Faulty Christmas lights spark fire that destroyed home
Christmas will be very different for Michael, Ellen, and their four children this year after they lost everything in a fire last month.
The fire - believed to be sparked by a faulty adaptor for LED string lights, purchased online - has sparked warning from authorities to purchase electrical goods with an Australian regulatory compliance mark only.
The lights were not turned on, but plugged in at the wall.
The Ingle Farm family were helping their friends move a couch on November 1 - but when they returned home hours later, their house was alight.
Ellen Noble said she dropped to the ground when she saw the smoke coming from their home.
"I just wailed and wailed, just that helplessness, its really overwhelming," Ms Noble said.
"Looking at the damage throughout the house, not just that room (the fire started in), there's nothing in the house that hasn't been touched, everything is pretty well ruined."
The family, including her fiance, Michael Kernick, and children, Bria, 19. Lacey, 10, Hudson, 7, and Archie, 11 months, warned families to make sure they purchase electrical items with verified Australian compliance, to save them facing a similar fate.
Ms Noble said she bought three sets of the lights on eBay to hang in her children's bedrooms.
"There were $20 ones or there were $90 ones, and we bought the $90 ones, we thought we were buying the better-quality ones … but I'll never do it again.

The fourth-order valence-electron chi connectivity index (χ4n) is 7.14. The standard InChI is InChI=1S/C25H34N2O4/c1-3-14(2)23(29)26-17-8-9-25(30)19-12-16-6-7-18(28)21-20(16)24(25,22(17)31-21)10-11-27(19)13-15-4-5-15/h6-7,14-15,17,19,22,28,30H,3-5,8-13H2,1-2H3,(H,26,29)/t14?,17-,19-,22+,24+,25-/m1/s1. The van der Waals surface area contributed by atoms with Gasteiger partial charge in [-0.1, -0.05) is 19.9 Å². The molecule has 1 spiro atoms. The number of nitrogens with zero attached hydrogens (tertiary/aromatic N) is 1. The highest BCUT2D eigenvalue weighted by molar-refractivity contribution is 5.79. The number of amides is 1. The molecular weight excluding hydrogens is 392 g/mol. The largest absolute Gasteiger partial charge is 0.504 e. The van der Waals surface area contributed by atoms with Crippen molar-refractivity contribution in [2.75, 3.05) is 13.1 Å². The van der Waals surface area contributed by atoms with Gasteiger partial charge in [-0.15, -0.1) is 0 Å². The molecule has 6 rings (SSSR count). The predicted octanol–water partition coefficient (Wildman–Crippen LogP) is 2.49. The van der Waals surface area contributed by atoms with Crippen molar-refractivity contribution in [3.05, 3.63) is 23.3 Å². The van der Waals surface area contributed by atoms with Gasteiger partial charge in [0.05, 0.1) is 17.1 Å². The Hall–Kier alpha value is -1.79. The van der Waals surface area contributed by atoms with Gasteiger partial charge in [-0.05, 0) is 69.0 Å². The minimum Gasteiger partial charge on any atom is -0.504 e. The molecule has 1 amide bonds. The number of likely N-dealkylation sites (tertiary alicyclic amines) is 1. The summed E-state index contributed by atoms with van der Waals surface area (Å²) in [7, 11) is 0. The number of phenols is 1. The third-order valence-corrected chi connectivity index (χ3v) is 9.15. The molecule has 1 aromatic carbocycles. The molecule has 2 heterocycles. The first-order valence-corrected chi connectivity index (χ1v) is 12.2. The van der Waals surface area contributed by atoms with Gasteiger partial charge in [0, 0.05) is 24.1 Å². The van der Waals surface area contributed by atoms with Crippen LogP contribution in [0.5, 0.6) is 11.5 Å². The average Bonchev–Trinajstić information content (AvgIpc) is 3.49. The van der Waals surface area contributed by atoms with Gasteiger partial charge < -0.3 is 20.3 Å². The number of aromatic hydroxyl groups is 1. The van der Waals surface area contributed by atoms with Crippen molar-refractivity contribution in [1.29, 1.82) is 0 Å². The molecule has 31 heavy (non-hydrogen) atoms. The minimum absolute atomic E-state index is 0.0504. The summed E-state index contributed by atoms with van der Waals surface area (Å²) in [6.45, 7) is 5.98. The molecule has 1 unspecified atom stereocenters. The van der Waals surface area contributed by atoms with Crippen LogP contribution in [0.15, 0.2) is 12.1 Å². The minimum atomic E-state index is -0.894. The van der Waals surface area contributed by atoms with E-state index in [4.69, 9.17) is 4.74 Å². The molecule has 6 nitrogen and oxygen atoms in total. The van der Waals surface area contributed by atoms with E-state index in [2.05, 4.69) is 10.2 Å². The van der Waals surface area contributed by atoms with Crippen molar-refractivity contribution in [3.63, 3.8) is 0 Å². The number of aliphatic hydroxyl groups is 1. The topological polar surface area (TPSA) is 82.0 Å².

"Our life will never be the same. We're just looking at the positives, that we're alive.
The family are staying in a two-bedroom emergency housing property, and will have to rent a property for at least a year before their home's interior is fully repaired.
Metropolitan Fire Service community engagement officer Angelo Mastripolito said heading into Christmas, people needed to ensure their electrical online purchases were properly verified.
"If you're going to be buying electrical items overseas and online, make sure that these items have the Australian regulatory compliance mark," Mr Mastripolito said.
"If you can't verify that it has this mark, our advice is, don't purchase it, it's not worth the risk."
Originally published as Faulty Christmas lights spark fire that destroyed family's home